Verizon Smartphones: Tech Under $50

Smartphones can be pretty expensive.  The monthly contracts tack on more fees (and services) than feature phones, which add up over time.  Even at the outset, they are also quite expensive.  Phones like the previous version of the iPhone (currently the 3GS) are selling for $99, but there are still a lack of smartphones in the $100 or less category.  Unlike wine, vintage technology is rarely in demand, but if you’re willing to sacrifice some of the latest and greatest features, there are a few decent phones to be had at a relative bargain.

Palm Pre Plus $49.99 {Verizon}:

The Palm Pre Plus is the fastest phone available running WebOS, though with only four such phones in existence, that might not be much to brag about.  WebOS has a slew of interesting features like Synergy which will merge your Gmail and Facebook contacts into the address book if you set it with those accounts.  It also handles multitasking with an elegant card system.  As for speed? It may run a bit slowly compared to recent competitors, and have a relatively small screen, but it’s not a bad phone by any stretch.

HTC Droid Eris $0.01 {Amazon}:

The HTC Droid Eris is essentially the same as the original HTC Hero, but with a different shell.  It now runs on Android 2.1 with HTC’s Sense UI over the top of it, similar to the HTC EVO or Droid Incredible. The processor is not nearly as fast as either of those phones (528 MHz as compared to 1 GHz for EVO and Incredible), but still runs fairly well.  It is certainly more easily pocketable than the likes of the EVO or the Droid X with it’s smaller 3.2-inch screen.  It won’t be getting any more OS updates, but being stuck on 2.1 at the moment isn’t so bad – particularly compared to those phones still stuck on Android 1.6 or lower.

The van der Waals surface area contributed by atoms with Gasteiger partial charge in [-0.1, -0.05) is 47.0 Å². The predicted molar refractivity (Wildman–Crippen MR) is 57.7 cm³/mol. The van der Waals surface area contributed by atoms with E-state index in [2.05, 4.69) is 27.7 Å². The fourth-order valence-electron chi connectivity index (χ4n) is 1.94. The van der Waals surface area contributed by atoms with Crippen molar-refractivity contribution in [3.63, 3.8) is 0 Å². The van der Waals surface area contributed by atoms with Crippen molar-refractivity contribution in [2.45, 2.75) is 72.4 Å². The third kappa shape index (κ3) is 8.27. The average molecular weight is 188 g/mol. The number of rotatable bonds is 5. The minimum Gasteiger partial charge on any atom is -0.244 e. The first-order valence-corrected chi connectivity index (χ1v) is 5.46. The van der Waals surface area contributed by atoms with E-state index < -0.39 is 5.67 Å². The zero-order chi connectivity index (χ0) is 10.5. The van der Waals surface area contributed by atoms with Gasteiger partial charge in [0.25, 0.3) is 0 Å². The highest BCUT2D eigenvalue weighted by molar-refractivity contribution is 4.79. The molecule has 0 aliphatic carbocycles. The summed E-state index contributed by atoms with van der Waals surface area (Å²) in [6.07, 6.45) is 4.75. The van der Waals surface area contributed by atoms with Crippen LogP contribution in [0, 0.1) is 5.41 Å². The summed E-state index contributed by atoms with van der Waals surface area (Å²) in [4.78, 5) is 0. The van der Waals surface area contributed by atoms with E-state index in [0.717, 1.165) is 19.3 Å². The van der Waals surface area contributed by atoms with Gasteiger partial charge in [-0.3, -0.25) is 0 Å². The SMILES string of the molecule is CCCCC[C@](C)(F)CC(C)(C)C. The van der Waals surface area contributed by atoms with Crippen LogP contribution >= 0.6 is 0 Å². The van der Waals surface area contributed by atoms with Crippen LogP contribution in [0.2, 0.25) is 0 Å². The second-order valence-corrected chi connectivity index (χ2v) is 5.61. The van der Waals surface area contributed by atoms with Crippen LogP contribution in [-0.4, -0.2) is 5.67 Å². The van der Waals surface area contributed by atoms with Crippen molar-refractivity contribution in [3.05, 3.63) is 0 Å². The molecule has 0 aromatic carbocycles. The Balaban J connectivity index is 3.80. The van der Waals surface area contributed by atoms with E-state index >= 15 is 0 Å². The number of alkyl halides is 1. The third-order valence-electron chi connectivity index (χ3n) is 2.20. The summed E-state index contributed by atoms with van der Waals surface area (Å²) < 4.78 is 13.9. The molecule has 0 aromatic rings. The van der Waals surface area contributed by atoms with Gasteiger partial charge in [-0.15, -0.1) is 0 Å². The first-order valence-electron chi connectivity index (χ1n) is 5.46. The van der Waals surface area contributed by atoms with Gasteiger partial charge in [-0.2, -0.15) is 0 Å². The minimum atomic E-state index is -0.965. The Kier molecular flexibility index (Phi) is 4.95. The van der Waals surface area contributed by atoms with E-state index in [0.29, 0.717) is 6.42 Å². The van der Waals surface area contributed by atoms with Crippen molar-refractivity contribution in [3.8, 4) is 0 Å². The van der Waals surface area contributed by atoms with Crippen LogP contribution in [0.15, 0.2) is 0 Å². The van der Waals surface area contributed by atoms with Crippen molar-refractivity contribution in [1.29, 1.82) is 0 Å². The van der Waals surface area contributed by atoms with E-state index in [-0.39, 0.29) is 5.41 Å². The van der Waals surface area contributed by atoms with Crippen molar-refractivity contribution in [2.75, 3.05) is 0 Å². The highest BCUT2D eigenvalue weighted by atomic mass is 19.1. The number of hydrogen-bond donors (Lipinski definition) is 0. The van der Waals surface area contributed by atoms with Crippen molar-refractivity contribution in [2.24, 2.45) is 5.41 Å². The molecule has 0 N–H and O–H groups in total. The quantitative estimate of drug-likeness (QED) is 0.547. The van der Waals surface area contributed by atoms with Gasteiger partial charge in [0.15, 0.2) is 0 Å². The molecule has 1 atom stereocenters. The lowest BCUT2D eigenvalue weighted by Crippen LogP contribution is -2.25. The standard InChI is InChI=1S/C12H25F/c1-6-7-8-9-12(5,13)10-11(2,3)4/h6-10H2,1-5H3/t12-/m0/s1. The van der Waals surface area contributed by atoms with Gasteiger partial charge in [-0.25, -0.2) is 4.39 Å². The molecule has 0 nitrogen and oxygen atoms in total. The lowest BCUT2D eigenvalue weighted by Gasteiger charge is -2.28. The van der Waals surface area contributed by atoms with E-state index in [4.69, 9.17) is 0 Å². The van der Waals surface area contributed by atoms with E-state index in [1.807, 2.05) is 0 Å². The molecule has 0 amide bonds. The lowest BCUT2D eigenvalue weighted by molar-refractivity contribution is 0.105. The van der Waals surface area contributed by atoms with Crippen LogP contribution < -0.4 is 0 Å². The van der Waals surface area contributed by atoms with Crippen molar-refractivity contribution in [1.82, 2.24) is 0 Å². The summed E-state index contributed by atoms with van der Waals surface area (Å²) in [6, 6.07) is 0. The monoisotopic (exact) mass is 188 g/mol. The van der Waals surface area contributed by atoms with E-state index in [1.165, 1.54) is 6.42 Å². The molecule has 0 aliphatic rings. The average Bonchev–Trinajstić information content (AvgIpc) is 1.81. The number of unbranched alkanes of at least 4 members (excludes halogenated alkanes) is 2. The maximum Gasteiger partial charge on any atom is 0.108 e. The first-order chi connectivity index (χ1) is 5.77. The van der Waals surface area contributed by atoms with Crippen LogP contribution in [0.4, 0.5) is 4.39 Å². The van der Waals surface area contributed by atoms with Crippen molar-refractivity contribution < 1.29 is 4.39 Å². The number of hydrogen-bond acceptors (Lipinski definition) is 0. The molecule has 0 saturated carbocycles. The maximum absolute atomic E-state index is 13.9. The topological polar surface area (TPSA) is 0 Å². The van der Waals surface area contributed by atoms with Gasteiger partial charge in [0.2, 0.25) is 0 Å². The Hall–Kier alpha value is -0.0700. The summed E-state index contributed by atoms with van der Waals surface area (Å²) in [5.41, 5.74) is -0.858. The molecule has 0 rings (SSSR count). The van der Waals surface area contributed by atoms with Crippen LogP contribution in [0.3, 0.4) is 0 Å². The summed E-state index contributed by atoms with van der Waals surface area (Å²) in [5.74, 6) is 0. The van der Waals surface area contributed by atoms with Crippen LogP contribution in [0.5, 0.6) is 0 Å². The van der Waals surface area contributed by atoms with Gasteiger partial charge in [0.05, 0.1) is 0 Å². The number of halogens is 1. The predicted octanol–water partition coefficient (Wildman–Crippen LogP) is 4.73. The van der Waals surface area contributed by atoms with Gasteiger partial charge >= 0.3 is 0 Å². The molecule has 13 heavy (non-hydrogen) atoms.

LG Ally $0.01 {Amazon}

The LG Ally is the second phone on this list with a physical keyboard, but unlike the Pre Plus, it runs on Android 2.1.  The phone is actually fairly new, having launched on Verizon to little fanfare in May.  There’s no talk of a Froyo update as of yet, but as LG’s first Android phone, it’s a pretty good opening shot.  The phone’s processor would clock in around the Eris, but it runs on stock Android with an optional themes app that could mean less of a drain on the battery.  If you want a smartphone on Verizon with a physical keyboard that isn’t as cramped as the Pre Plus, and don’t want to spring for a Droid, the LG Ally is a good choice.


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